Australians get hepatitis A from Chinese berries

February 17, 2015 8:59 am


Raspberries recalled due to contamination/AFP
Raspberries recalled due to contamination/AFP
Sydney, Feb 17 – Nine Australians have contracted hepatitis A linked with eating contaminated berries from China, with the importer apologising Tuesday as the food scare spreads.

Manufacturer Patties Foods has recalled four products including the Nanna’s and Creative Gourmet brands of mixed berries and Nanna’s raspberries after infections in Victoria, Queensland and New South Wales.

They are all sold nationally in major supermarkets, having been packed in China.

The hepatitis A cases are linked with Nanna’s Frozen Mixed Berries, with three other brands pulled off shelves as a precaution.

“Hepatitis A virus infection is uncommon and normally associated with travel to countries affected by endemic hepatitis A,” said Rosemary Lester, chief health officer in Victoria state, where three cases have been reported.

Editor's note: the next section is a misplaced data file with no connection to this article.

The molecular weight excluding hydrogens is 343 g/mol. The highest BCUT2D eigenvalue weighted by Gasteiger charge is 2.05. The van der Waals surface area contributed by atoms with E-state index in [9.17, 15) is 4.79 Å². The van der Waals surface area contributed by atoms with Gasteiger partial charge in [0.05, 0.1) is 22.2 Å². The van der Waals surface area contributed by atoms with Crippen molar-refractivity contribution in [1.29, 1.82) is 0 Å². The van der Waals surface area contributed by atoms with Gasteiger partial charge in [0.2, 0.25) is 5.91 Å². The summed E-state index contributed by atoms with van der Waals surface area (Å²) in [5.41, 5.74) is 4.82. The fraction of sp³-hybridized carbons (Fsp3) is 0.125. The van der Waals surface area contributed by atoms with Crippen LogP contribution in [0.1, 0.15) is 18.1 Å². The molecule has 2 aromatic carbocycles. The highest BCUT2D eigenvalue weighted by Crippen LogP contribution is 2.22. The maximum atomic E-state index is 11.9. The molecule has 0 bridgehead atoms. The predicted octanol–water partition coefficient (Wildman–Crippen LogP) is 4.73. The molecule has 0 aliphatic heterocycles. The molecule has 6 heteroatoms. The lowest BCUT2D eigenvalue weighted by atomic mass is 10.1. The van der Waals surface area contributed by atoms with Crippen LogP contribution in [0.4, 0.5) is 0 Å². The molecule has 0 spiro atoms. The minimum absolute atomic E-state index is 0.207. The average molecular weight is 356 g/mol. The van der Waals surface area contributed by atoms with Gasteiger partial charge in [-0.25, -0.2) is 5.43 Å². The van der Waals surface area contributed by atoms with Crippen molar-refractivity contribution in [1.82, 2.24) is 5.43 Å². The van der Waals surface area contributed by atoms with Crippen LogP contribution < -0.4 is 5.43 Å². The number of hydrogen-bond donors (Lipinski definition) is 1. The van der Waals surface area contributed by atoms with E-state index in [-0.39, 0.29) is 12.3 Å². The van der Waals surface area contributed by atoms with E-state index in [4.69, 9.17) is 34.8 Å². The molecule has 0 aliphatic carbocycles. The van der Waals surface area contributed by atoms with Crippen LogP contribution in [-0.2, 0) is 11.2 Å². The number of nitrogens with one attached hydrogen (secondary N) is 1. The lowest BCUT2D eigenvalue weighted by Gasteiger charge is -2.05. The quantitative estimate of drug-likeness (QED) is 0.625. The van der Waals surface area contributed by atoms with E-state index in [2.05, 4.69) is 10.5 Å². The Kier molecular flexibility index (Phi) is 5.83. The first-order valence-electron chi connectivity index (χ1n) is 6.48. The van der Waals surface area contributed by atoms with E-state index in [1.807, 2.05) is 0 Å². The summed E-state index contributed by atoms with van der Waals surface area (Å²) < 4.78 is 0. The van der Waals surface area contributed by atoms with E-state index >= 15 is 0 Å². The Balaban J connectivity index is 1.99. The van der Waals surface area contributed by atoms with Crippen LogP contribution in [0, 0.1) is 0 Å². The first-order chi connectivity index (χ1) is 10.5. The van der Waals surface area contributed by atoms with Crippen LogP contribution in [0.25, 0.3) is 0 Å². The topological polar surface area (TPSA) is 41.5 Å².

“The only common link between the cases is consumption of this product — there is no overseas travel or common restaurant exposure.”

Poor hygiene among Chinese workers and potentially contaminated water supplies in China are likely to have caused the outbreak, experts said.

“In this situation, the most likely culprit is poor hygiene at the site of production,” said Enzo Palombo, a food health and safety expert at Swinburne University of Technology.

“Hepatitis A is transmitted by the so-called ‘faecal-oral’ route — an infected person sheds the virus in their faeces which then contaminates food or water.

“The virus either directly contaminates the food through a food handler not washing their hands properly or it could come from contaminated water used to wash the berries.”

Hepatitis A is a viral disease that affects the liver, causing abdominal pain, nausea, vomiting, fatigue and jaundice. It has an incubation period of up to 50 days.

“As a company, we apologise to our consumers and customers for the concern and distress this is causing,” said Patties Foods chief executive Steven Chaur.


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